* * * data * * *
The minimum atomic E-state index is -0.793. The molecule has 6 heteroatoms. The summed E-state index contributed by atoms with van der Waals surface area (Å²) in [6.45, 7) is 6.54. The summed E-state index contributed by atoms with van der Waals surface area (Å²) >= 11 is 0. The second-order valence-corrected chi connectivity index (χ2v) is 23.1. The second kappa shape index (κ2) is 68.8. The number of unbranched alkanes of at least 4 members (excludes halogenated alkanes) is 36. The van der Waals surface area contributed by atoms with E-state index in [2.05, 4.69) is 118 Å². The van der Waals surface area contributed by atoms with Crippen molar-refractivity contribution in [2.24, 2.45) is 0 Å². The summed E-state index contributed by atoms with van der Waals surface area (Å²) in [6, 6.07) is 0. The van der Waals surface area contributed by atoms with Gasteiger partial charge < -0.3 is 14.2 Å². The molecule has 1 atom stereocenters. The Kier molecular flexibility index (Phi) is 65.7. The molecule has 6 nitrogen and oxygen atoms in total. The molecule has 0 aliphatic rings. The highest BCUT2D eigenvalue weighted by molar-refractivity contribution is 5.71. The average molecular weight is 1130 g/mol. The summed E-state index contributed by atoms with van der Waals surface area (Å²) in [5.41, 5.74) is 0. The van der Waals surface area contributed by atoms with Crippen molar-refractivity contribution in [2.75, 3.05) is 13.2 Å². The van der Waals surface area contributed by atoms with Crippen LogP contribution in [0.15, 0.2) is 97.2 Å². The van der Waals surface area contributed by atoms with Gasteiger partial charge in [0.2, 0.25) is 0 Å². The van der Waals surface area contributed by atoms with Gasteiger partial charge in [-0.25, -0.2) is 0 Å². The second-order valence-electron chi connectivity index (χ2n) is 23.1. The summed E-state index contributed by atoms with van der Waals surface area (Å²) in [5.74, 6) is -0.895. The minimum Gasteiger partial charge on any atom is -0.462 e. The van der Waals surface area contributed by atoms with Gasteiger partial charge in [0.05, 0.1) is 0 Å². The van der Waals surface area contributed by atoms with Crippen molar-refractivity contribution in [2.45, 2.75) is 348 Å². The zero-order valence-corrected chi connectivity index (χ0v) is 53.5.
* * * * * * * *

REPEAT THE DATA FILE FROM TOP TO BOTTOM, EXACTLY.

The minimum atomic E-state index is -0.793. The molecule has 6 heteroatoms. The summed E-state index contributed by atoms with van der Waals surface area (Å²) in [6.45, 7) is 6.54. The summed E-state index contributed by atoms with van der Waals surface area (Å²) >= 11 is 0. The second-order valence-corrected chi connectivity index (χ2v) is 23.1. The second kappa shape index (κ2) is 68.8. The number of unbranched alkanes of at least 4 members (excludes halogenated alkanes) is 36. The van der Waals surface area contributed by atoms with E-state index in [2.05, 4.69) is 118 Å². The van der Waals surface area contributed by atoms with Crippen molar-refractivity contribution in [2.24, 2.45) is 0 Å². The summed E-state index contributed by atoms with van der Waals surface area (Å²) in [6, 6.07) is 0. The van der Waals surface area contributed by atoms with Gasteiger partial charge < -0.3 is 14.2 Å². The molecule has 1 atom stereocenters. The Kier molecular flexibility index (Phi) is 65.7. The molecule has 6 nitrogen and oxygen atoms in total. The molecule has 0 aliphatic rings. The highest BCUT2D eigenvalue weighted by molar-refractivity contribution is 5.71. The average molecular weight is 1130 g/mol. The summed E-state index contributed by atoms with van der Waals surface area (Å²) in [5.41, 5.74) is 0. The van der Waals surface area contributed by atoms with Crippen molar-refractivity contribution in [2.75, 3.05) is 13.2 Å². The van der Waals surface area contributed by atoms with Crippen LogP contribution in [0.15, 0.2) is 97.2 Å². The van der Waals surface area contributed by atoms with Gasteiger partial charge in [0.2, 0.25) is 0 Å². The van der Waals surface area contributed by atoms with Gasteiger partial charge in [-0.25, -0.2) is 0 Å². The second-order valence-electron chi connectivity index (χ2n) is 23.1. The summed E-state index contributed by atoms with van der Waals surface area (Å²) in [5.74, 6) is -0.895. The minimum Gasteiger partial charge on any atom is -0.462 e. The van der Waals surface area contributed by atoms with Gasteiger partial charge in [0.05, 0.1) is 0 Å². The van der Waals surface area contributed by atoms with Crippen molar-refractivity contribution in [2.45, 2.75) is 348 Å². The zero-order valence-corrected chi connectivity index (χ0v) is 53.5.